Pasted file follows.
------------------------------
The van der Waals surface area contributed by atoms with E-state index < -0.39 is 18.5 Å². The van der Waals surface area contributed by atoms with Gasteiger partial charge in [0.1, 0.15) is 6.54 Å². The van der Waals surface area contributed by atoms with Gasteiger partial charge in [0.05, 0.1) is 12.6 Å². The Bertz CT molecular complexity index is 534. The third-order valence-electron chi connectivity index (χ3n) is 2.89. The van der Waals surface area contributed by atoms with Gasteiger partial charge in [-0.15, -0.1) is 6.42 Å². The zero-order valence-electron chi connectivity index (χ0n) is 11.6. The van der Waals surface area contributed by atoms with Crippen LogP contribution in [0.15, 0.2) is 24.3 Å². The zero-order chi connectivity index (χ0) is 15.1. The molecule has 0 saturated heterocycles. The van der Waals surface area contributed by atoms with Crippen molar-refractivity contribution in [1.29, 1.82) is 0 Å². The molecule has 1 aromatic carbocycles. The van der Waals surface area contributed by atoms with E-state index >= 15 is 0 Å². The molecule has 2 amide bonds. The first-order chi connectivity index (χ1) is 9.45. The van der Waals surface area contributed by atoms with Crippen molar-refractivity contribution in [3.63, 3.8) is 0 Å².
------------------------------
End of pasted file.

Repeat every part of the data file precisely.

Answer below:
The van der Waals surface area contributed by atoms with E-state index < -0.39 is 18.5 Å². The van der Waals surface area contributed by atoms with Gasteiger partial charge in [0.1, 0.15) is 6.54 Å². The van der Waals surface area contributed by atoms with Gasteiger partial charge in [0.05, 0.1) is 12.6 Å². The Bertz CT molecular complexity index is 534. The third-order valence-electron chi connectivity index (χ3n) is 2.89. The van der Waals surface area contributed by atoms with Gasteiger partial charge in [-0.15, -0.1) is 6.42 Å². The zero-order valence-electron chi connectivity index (χ0n) is 11.6. The van der Waals surface area contributed by atoms with Crippen LogP contribution in [0.15, 0.2) is 24.3 Å². The zero-order chi connectivity index (χ0) is 15.1. The molecule has 0 saturated heterocycles. The van der Waals surface area contributed by atoms with Crippen molar-refractivity contribution in [1.29, 1.82) is 0 Å². The molecule has 1 aromatic carbocycles. The van der Waals surface area contributed by atoms with E-state index >= 15 is 0 Å². The molecule has 2 amide bonds. The first-order chi connectivity index (χ1) is 9.45. The van der Waals surface area contributed by atoms with Crippen molar-refractivity contribution in [3.63, 3.8) is 0 Å².